The economics ministry said the move aims to counter the effects of the pandemic, but developers said the rates reflected outdated data.
The Ministry of Economic Affairs is to maintain feed-in tariffs for new solar power installations and grant a three-month grace period for manufacturers to complete their projects, as renewable energy installations have slumped due to the COVID-19 pandemic.
The ministry made the announcement after government officials and industry experts met on Thursday last week and agreed to extend feed-in tariffs to solar power projects that have been approved in the first half of this year.
The ministry usually holds two meetings each year to review feed-in tariff rates for solar and other renewable energy power developers. It tended to gradually reduce the tariffs as in other countries, given falling installation costs.
A solar power farm operated by Giga Solar Materials Corp is pictured in Tainan’s Syuejia District on March 30, 2018.
The ministry said it would keep the feed-in tariff at NT$3.79 to NT$5.67 per unit for solar energy, instead of lowering the rates to NT$3.73 to NT$5.63 per unit.
“The level 3 alert to curb infections has affected solar installations in the past two months and could further affect the nation’s progress in reaching its solar energy target,” the ministry said in a statement.
“To reach the nation’s renewable installation goal and to provide incentives to resume installations, feed-in tariffs are to remain the same,” it said.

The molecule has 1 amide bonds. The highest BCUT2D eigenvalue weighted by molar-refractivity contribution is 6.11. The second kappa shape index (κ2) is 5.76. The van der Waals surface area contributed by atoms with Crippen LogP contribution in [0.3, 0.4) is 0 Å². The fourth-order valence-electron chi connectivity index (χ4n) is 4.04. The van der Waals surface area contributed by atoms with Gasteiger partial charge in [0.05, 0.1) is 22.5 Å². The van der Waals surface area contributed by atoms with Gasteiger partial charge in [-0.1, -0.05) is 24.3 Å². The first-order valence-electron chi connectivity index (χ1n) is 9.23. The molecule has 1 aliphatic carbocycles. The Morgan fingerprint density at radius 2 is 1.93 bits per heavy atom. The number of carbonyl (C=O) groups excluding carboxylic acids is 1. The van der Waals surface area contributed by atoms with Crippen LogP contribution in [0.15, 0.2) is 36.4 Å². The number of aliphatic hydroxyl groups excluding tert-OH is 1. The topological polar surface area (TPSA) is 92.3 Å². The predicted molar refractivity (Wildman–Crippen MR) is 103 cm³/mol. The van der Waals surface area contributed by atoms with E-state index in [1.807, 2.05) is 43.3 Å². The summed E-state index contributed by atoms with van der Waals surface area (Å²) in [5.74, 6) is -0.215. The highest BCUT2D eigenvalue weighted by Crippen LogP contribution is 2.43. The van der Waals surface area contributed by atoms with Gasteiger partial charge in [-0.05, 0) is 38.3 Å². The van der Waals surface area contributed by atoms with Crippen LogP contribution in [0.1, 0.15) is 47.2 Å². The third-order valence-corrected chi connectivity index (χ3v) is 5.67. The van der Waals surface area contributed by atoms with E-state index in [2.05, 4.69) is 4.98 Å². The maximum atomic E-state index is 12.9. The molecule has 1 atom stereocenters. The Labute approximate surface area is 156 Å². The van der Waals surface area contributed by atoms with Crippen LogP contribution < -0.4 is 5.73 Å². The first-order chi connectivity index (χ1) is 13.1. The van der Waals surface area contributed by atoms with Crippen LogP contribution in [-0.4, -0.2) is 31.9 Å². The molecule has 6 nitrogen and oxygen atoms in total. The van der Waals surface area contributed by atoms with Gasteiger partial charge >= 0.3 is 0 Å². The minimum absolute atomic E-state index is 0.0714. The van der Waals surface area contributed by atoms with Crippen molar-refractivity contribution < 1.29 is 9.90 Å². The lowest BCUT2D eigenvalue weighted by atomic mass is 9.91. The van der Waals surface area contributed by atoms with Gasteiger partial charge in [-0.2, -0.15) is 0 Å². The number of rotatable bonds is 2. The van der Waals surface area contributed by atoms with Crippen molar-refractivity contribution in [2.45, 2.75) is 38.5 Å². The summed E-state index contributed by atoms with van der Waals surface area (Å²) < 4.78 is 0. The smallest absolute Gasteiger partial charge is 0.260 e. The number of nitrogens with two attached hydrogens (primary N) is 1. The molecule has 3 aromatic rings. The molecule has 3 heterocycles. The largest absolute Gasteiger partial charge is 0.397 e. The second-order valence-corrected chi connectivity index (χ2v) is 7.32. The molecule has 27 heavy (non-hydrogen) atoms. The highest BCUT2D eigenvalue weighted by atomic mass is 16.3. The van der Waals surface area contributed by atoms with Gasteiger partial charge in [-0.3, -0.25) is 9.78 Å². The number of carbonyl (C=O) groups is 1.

However, solar cell and module manufacturers United Renewable Energy Co (聯合再生), Motech Industries Inc (茂迪) and TSE Corp (元晶太陽能) called for a hike in feed-in tariffs, as solar installation costs have soared over the past year, the Liberty Times (the Taipei Times’ sister paper) reported on Thursday last week, citing a joint statement by the companies.
The costs of steel, aluminum racks, silicon wafers and labor have been rising over the past year, prompting solar energy developers to halt installations to avoid losses, the companies said.
Furthermore, feed-in tariffs are not based on current market prices, as the rates are determined by a third-party research institution, which uses outdated price information in its calculations, they said.
Solar energy developers urged the ministry to raise feed-in tariffs to reflect higher costs, saying that more solar installation projects would be suspended otherwise, the paper reported.
Local solar project developers have seen installation costs jump more than 20 percent, wiping out their profit margin, Photovoltaic Generation System Association chairman Tsai Tsung-rung (蔡宗融) wrote on Facebook on June 4.